Heads attack chief inspector's 'bully boy tactics'
- 6 May 2012
- From the section Education & Family
Head teachers have accused England's chief inspector of schools of "bully boy tactics" against their profession.
The National Association of Head Teachers said it would have expected more from Sir Michael Wilshaw, a former head himself.
The NAHT said it was "both saddened and dismayed" by Sir Michael's "negative rhetoric" and said his support was needed to help teachers and pupils.
Ofsted said the intention was to work closely with good heads.
Oxfordshire head teacher Mike Curtis proposed a motion at the NAHT conference in Harrogate saying the conference was "saddened and dismayed" by the approach taken by Mr Wilshaw.
Introducing the motion, he said: "Can we really put our trust in Her Majesty's Chief Inspector? I suggest not.
"Successful careers are damaged or destroyed on a daily basis as more schools are put into categories.
"Fear reigns and confidence wanes as Ofsted waves its stick. We must stand up to the bully-boy tactics of Michael Wilshaw.
"We need to send a strong message to Michael Wilshaw to say that we have had enough.
"We deplore his negative rhetoric which is demoralising our members and is creating a climate of fear in schools."
On Saturday, delegates put forward a late motion for discussion which called for a vote of no confidence in the chief inspector.
However, after debate, the NAHT decided the wording of it was too strong and amounted to the same sort of bullying rhetoric they were criticising.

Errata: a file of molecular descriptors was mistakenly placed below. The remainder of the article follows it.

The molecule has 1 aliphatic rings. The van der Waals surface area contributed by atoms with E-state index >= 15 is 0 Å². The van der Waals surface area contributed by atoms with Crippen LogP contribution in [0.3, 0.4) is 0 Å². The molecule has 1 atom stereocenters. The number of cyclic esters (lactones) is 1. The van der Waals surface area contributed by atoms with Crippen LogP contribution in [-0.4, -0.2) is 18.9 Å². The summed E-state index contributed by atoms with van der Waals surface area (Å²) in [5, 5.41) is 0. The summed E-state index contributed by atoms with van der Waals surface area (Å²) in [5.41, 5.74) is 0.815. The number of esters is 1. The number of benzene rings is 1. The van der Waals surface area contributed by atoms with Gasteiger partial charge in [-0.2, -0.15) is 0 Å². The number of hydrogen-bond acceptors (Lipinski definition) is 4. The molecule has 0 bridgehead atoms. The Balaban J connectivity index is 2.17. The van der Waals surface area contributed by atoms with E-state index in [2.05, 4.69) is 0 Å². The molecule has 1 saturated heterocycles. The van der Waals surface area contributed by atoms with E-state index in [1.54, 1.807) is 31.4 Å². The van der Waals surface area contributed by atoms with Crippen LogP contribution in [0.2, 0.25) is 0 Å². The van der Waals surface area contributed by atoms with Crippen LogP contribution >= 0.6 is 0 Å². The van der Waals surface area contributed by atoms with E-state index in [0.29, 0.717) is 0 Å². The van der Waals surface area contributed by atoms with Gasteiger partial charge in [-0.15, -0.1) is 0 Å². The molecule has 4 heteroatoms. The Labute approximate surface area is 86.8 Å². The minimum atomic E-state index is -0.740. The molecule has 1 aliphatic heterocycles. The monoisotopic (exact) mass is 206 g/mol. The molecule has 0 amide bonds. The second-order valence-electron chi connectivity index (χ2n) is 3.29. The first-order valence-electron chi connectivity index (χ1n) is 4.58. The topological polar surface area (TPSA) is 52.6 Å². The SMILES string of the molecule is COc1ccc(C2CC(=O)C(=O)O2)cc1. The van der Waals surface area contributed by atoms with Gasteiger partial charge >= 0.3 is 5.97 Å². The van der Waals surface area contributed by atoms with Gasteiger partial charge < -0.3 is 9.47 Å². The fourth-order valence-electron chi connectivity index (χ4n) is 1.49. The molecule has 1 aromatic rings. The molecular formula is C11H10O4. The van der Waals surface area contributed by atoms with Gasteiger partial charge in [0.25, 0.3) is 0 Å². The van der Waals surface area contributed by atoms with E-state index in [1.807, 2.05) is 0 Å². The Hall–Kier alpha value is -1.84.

Overnight, the association drew up a new motion which was put before members on Sunday morning.
The NAHT voted overwhelmingly in favour of the new motion, with 98.9% voting yes.
The motion represents a further straining of relationships between the NAHT and Ofsted, coming just days after the association raised concerns about the quality and impartiality of school inspections.
A poll of over 2,000 school leaders, conducted by the union, found almost half (45.3%) believed Ofsted made no contribution to, or actively prevented, standards being raised.
Nine in 10 (89.9%) were either unhappy or very unhappy about the tone and content of recent announcements by the watchdog.
Ofsted has recently announced plans - that are currently out for consultation -, to introduce no-notice inspections for all schools and to scrap the "satisfactory" rating and replace it with "requires improvement".
Vice-president of the NAHT and Staffordshire primary school head teacher Bernadette Hunter said Ofsted was putting an "intolerable amount of stress" on heads.
Ms Hunter said the "horrible rhetoric" from the schools watchdog was putting people off becoming head teachers.
"We are saddened by Sir Michael, especially as he was a head once."
A spokeswoman for Ofsted said: "Ofsted has been listening to the views of head teachers, teacher and parents about its proposed changes to school inspections and will announce the results of its consultation at the end of the month.
"The intention is to work closely with good heads as they drive improvement in their schools."
The debate comes despite Education Secretary Michael Gove signalling a U-turn over Sir Michael's plans for no-notice inspections of schools from September.
Addressing the conference on Saturday morning, Mr Gove said the proposals were likely to be dropped.
The plans, announced by Sir Michael in January, caused anger among head teachers, who currently receive 48 hours' notice.
The NAHT welcomed Mr Gove's speech, saying heads had a right to make sure they were on site for inspections.
Sir Michael took up his post in January. He was previously executive head of Mossbourne Academy in Hackney, east London.